Though I have whinged a bit recently about the extra work entailed in caring for his infirmities, I’m grateful each day for the accommodations and adaptations I’m able to make, in order to make his last days more comfortable, and to be more at ease with him, and a little less precious about meself. I’m grateful for stretching my capacities for acceptance and compassion. I’m grateful for this ongoing surrender in service to another sentient being, a being as worthy of my regard as any other.

I’m also grateful today for wrapping up the canning season with the last batch of salsa, at last! Grateful, too, that a few tomatoes remain ripe and ready for sandwiches and cooking, and a few more green tomatoes ripen in a basket and on hanging vines, to carry me another month or so with fresh fruits. I’m grateful for a bountiful harvest this year that will provide nutritious homegrown food through winter, as well as a few gifts for friends and family. I’m grateful to live in this little mud hut in the woods, with a good dog, a sweet cat, a quiet tortoise, a garden, friends, and solitude. Above all I give thanks.

Little Rocky

I’m grateful I rescued this little fella a dozen or so years ago from an untenable situation; grateful Pamela suggested a new person for him; grateful Deborah wanted him. I’m grateful he’s been in my life since then, and feels comfortable and safe at my home, and gets along with all the animals here. I’m grateful he enjoyed his week here, and grateful his mama came home safely to pick him up this evening. I’m grateful for his exceptional example of the skill of relaxation.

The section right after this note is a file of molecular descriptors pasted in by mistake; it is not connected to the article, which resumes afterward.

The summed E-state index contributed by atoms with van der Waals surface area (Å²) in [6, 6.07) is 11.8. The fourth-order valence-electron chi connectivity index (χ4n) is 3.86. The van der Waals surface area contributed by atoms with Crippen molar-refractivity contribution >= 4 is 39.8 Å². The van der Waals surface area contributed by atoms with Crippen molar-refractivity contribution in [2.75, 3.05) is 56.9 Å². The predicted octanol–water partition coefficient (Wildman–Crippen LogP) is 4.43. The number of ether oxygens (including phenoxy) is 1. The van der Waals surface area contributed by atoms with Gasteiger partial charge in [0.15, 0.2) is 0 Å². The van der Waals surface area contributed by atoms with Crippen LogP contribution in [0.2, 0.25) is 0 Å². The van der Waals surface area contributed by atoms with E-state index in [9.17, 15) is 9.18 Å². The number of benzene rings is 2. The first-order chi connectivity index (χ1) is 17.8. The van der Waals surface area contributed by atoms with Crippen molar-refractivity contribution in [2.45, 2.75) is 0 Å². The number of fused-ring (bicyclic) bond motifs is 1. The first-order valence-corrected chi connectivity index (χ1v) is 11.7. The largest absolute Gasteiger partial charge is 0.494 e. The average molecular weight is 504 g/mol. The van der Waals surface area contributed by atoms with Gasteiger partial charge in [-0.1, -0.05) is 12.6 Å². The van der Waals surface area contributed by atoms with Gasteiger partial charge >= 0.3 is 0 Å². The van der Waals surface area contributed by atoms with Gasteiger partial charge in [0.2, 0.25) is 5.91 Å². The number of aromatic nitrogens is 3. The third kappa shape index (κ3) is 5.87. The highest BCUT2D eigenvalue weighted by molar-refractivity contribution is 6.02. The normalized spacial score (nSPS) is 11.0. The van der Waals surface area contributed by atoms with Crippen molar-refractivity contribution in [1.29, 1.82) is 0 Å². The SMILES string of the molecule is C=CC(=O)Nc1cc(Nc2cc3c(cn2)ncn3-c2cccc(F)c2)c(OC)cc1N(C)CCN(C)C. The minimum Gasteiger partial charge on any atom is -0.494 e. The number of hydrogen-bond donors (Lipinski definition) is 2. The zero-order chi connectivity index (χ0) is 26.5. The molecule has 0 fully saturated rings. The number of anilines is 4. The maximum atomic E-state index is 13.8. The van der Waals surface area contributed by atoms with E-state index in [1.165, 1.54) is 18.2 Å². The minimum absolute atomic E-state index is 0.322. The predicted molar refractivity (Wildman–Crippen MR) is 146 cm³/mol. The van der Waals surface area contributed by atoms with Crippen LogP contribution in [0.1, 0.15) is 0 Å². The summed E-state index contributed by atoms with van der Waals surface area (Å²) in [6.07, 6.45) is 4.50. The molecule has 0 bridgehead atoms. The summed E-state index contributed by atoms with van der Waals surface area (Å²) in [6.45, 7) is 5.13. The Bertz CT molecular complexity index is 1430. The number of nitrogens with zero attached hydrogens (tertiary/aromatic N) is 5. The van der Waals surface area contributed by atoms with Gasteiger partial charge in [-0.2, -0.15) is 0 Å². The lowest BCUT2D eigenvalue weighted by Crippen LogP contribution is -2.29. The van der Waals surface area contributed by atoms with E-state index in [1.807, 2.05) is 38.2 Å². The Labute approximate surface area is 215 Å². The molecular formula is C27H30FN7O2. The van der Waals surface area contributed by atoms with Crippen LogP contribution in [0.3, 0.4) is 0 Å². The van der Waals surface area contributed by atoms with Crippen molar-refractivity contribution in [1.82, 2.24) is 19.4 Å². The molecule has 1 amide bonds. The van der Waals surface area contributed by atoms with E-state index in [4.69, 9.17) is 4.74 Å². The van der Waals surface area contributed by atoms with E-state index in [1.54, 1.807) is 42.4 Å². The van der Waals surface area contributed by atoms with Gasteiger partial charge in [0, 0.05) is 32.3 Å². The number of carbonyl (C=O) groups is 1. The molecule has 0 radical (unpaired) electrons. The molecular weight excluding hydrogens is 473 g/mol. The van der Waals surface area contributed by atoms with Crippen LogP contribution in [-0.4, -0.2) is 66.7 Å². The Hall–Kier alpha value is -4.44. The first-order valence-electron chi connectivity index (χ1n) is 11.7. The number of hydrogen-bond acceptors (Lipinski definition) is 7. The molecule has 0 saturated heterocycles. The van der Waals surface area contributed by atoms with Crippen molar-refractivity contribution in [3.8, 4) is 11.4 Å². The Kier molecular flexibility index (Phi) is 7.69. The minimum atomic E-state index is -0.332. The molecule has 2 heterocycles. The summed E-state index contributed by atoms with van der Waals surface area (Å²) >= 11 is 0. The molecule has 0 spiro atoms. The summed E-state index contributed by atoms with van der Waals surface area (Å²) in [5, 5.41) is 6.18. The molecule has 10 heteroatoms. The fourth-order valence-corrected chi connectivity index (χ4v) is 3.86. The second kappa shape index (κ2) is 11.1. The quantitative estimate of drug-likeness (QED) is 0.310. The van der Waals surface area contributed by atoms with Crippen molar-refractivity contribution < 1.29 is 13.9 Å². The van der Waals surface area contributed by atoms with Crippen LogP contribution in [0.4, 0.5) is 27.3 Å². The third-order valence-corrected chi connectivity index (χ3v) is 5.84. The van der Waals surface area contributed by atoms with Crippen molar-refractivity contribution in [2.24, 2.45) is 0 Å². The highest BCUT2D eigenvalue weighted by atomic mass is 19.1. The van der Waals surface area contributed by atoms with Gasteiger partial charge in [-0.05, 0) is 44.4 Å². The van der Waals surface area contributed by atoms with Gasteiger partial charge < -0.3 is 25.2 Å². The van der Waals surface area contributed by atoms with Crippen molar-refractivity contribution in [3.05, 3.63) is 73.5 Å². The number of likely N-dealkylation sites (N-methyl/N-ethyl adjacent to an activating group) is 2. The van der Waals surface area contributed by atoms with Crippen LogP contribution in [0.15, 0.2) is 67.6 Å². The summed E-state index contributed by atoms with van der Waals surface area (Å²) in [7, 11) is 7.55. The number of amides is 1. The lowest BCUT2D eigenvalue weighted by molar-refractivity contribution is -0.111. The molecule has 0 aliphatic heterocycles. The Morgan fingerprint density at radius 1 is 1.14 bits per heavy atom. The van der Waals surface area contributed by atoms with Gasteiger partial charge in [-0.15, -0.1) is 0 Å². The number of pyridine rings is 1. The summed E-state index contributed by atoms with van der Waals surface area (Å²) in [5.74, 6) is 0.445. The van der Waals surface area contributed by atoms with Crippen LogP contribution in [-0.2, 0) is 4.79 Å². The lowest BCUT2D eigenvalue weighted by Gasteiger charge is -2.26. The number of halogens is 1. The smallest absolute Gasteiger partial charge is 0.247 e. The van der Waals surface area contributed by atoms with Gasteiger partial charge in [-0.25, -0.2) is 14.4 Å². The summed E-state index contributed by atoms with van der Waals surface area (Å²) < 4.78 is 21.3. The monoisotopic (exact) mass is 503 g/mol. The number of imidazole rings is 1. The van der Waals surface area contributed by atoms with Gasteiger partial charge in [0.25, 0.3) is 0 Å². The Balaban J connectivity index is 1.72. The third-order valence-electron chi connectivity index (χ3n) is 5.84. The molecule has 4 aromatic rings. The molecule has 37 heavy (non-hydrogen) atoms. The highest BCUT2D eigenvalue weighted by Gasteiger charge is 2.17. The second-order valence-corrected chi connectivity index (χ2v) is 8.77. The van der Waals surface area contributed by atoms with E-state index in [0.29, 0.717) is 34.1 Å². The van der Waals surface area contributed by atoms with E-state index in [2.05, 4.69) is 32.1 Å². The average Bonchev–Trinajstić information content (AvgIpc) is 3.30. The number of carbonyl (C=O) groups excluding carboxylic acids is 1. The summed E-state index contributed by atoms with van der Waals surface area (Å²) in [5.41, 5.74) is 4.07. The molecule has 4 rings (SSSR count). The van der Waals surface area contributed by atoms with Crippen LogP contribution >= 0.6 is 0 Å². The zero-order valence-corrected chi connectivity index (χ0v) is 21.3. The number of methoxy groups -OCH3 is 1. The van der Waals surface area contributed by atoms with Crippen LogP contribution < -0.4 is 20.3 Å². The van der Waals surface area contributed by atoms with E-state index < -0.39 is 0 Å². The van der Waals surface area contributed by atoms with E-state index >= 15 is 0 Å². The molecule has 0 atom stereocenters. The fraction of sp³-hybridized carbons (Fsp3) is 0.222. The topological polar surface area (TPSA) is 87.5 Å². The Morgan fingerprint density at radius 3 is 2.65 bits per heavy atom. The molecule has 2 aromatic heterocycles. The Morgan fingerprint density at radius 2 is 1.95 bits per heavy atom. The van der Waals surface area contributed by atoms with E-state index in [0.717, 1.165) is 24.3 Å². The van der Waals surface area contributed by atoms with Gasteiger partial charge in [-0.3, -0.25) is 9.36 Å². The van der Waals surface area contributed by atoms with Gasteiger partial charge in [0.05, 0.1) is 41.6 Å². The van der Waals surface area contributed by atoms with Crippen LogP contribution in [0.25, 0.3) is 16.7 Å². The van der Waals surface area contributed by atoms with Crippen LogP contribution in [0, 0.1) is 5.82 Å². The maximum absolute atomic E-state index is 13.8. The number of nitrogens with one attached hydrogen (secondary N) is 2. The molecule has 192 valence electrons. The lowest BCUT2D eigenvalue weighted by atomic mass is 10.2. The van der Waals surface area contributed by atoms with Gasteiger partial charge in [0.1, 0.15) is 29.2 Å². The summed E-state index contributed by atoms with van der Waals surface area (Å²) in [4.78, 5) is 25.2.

Old Dogs

I’m grateful that the two old men dogs were both eager and able to walk to the canyon this morning. It was a beautiful cool time, with sun beaming below encroaching rainclouds. And then eventually it rained off and on for a few hours. I am grateful for ongoing hand therapy, and grocery shopping, and new glasses lenses even if they’re not perfect. I made someone feel bad this afternoon, and I feel bad about that, and I’m grateful that the recognition arose in me once again that it feels even better sometimes to be kind than to be right. Now I can work on that tendency.